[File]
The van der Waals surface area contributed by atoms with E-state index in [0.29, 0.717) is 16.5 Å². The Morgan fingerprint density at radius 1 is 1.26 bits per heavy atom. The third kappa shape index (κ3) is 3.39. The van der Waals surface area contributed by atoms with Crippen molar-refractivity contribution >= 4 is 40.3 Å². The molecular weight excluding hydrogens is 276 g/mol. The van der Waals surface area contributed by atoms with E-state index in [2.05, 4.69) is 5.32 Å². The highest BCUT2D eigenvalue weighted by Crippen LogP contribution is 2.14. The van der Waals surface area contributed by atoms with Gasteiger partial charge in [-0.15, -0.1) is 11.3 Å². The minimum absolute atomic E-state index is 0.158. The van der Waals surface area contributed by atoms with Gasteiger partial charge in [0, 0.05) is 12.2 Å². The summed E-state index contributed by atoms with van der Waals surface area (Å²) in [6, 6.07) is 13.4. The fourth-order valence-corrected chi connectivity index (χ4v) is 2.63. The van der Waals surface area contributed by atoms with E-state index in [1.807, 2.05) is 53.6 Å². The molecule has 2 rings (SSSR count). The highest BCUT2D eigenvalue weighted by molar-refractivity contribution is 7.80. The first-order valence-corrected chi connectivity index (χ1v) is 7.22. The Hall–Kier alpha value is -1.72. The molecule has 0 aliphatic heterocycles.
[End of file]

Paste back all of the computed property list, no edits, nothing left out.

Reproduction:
The van der Waals surface area contributed by atoms with E-state index in [0.29, 0.717) is 16.5 Å². The Morgan fingerprint density at radius 1 is 1.26 bits per heavy atom. The third kappa shape index (κ3) is 3.39. The van der Waals surface area contributed by atoms with Crippen molar-refractivity contribution >= 4 is 40.3 Å². The molecular weight excluding hydrogens is 276 g/mol. The van der Waals surface area contributed by atoms with E-state index in [2.05, 4.69) is 5.32 Å². The highest BCUT2D eigenvalue weighted by Crippen LogP contribution is 2.14. The van der Waals surface area contributed by atoms with Gasteiger partial charge in [-0.15, -0.1) is 11.3 Å². The minimum absolute atomic E-state index is 0.158. The van der Waals surface area contributed by atoms with Gasteiger partial charge in [0, 0.05) is 12.2 Å². The summed E-state index contributed by atoms with van der Waals surface area (Å²) in [6, 6.07) is 13.4. The fourth-order valence-corrected chi connectivity index (χ4v) is 2.63. The van der Waals surface area contributed by atoms with E-state index in [1.807, 2.05) is 53.6 Å². The molecule has 2 rings (SSSR count). The highest BCUT2D eigenvalue weighted by molar-refractivity contribution is 7.80. The first-order valence-corrected chi connectivity index (χ1v) is 7.22. The Hall–Kier alpha value is -1.72. The molecule has 0 aliphatic heterocycles.